A few months ago, we talked here about a meeting of Apple and other technology companies with the U.S. government to discuss possible ways to curb the spread of the infamous. false news (fake news) is one of the major concerns of the current information age that has even influenced the direction of entire countries and elections around the world.
Now, it seems that Ma is starting to take the first steps to curb this kind of deceptive and / or sensational content.
The first one of the company in this sense has to do with the resource Siri's Suggestions, of Safari which suggests the most relevant content based on what you type in your browser’s search bar, including YouTube videos, iTunes Store media, or Wikipedia articles. Over the past few days, several links deemed questionable, with false news or conspiracy theories already proven to be unfounded, have been removed from the tool.
The measure comes after a report from the BuzzFeed News, which indicated that Siri's Suggestions feature was bringing out (and reinforcing the popularity of) various videos or articles of dubious quality, addressing irresponsibly, sensationally or lying matters ranging from Holocaust denial to the so-called Pizzagate (conspiracy theory already denied that involved the Democratic Party during the 2016 presidential elections in the USA), going through anti-vaccine content or even extolling white supremacy movements.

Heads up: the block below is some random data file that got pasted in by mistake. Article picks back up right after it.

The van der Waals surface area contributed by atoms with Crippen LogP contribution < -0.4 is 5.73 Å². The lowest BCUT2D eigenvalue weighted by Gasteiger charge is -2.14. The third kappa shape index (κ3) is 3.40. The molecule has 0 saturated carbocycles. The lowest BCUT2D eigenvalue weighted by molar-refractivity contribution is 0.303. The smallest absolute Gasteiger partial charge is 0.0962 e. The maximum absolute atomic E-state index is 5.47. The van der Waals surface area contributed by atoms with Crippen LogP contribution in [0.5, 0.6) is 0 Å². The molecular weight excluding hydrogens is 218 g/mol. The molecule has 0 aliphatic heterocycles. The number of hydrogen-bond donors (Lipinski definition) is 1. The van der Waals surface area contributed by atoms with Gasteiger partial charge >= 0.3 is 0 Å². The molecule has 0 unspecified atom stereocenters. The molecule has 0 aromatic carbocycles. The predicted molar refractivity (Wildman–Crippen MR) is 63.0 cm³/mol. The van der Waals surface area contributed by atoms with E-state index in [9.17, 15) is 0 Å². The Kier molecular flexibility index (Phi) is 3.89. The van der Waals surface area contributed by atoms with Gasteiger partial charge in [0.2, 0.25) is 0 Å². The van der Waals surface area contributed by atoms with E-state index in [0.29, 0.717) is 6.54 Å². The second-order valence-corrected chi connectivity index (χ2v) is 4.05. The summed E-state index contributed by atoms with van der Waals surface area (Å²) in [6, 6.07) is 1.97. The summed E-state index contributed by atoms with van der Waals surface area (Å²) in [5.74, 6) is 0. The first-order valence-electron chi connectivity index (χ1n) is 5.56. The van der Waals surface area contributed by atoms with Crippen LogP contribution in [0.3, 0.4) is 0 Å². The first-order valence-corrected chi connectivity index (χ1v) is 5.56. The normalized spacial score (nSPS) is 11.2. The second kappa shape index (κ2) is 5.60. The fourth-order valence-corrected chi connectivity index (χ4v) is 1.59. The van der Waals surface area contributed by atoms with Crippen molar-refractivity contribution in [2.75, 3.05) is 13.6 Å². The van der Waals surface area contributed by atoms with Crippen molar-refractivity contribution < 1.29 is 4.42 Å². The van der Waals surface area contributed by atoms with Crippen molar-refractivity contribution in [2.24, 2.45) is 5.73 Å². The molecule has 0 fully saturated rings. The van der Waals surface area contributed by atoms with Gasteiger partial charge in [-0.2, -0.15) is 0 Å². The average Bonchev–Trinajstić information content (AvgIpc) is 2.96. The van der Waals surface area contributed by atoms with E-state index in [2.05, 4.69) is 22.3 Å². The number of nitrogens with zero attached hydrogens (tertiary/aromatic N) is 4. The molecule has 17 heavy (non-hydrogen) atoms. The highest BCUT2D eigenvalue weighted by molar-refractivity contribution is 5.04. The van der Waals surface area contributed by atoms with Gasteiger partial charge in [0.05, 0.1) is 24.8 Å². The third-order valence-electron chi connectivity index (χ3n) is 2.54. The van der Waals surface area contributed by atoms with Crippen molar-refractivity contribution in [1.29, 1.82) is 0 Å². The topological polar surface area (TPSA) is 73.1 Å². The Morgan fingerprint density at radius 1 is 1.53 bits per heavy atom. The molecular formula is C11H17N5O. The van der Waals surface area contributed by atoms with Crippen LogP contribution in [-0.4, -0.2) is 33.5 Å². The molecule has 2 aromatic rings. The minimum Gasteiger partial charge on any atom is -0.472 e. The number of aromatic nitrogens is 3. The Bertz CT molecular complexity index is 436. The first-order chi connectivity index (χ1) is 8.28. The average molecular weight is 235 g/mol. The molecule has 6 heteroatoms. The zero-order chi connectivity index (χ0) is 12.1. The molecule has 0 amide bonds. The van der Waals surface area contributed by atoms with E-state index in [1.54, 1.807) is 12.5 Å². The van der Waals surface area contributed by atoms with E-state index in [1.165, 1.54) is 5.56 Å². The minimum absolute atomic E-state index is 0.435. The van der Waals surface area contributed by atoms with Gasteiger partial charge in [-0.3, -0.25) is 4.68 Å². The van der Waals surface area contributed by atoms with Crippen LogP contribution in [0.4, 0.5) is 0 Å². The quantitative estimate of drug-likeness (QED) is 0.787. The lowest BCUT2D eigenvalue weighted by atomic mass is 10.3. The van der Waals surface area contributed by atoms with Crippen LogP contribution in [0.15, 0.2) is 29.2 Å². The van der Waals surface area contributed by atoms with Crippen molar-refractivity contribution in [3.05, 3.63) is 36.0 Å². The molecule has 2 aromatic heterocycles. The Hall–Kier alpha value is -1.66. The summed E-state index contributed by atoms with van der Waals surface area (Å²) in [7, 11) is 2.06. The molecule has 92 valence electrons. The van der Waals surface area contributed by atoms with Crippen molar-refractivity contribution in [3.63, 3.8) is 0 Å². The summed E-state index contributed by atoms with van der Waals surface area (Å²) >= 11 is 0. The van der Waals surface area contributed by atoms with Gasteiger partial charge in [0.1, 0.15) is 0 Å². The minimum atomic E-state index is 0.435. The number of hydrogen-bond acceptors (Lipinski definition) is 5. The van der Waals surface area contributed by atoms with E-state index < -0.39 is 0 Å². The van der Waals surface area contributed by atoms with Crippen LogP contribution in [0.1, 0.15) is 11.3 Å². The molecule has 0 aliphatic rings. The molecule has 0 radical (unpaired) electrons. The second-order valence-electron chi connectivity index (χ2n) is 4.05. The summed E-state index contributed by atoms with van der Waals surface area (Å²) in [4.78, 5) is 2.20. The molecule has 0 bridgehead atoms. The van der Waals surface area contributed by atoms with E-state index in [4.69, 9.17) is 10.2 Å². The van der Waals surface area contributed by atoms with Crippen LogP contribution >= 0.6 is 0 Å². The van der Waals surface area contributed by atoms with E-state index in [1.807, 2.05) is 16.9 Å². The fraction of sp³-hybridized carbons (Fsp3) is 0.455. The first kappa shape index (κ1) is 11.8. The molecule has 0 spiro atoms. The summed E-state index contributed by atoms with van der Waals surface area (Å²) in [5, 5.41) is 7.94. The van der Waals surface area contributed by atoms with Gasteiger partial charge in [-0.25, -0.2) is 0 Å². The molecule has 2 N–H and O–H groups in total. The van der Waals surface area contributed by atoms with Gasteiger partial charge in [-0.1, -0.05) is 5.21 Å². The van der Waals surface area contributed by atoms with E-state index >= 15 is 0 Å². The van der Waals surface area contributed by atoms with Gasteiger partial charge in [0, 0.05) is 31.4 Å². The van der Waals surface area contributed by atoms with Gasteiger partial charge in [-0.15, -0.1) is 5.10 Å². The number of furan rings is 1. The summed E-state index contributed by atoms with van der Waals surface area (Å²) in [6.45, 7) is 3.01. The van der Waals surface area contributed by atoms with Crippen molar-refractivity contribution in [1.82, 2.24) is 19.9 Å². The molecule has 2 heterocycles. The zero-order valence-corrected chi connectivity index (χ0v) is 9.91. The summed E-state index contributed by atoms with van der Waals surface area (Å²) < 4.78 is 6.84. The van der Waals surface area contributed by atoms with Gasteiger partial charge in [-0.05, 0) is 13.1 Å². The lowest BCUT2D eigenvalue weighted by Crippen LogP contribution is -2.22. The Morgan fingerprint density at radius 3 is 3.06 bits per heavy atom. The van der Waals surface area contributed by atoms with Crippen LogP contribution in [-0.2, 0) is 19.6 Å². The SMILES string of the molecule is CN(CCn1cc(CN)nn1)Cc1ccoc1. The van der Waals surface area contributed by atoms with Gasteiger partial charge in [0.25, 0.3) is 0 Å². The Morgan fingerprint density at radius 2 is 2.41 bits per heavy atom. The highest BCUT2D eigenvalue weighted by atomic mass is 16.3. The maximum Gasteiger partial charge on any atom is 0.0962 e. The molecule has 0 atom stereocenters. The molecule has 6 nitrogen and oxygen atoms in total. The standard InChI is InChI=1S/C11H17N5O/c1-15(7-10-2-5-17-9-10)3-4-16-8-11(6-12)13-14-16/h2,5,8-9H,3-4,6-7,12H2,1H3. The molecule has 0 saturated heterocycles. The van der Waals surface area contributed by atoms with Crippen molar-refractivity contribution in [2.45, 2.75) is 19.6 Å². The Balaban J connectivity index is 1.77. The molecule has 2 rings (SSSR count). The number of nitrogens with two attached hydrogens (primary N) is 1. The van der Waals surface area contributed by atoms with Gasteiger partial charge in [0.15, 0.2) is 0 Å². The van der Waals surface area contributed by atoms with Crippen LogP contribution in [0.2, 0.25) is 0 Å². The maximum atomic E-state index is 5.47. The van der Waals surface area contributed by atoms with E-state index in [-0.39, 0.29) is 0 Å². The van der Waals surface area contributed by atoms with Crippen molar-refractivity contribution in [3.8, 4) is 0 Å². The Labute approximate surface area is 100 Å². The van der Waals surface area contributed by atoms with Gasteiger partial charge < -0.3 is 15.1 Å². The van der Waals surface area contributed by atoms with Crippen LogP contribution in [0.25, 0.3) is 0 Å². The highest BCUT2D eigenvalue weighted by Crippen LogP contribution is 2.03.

All examples offered by the report were removed from the tool by Apple, which issued the following statement:
Suggestions from Siri websites come from the Internet and we offer curatorship to avoid recommending inappropriate websites. We also remove any inappropriate suggestions when we recognize them, as we did with those. We will continue to work to provide only quality results and users can inform us of suggestions they deem inappropriate at applebot@apple.
Still according to the BuzzFeed, the dubious results generated by Safari are the result of a “data vacuum” around certain search items, that is, if a keyword or term does not bring natural informative results that can be interpreted by the browser, it takes sites or content random or many visualizations (as these sensational pages tend to be) without analyzing their degree of reliability or quality.
Combining this with countermeasures and fake news on the News platform, Apple already seems to have a very clear idea of how to (begin to) combat the danger of harmful content on the Internet. If that's enough, we'll have to wait and see.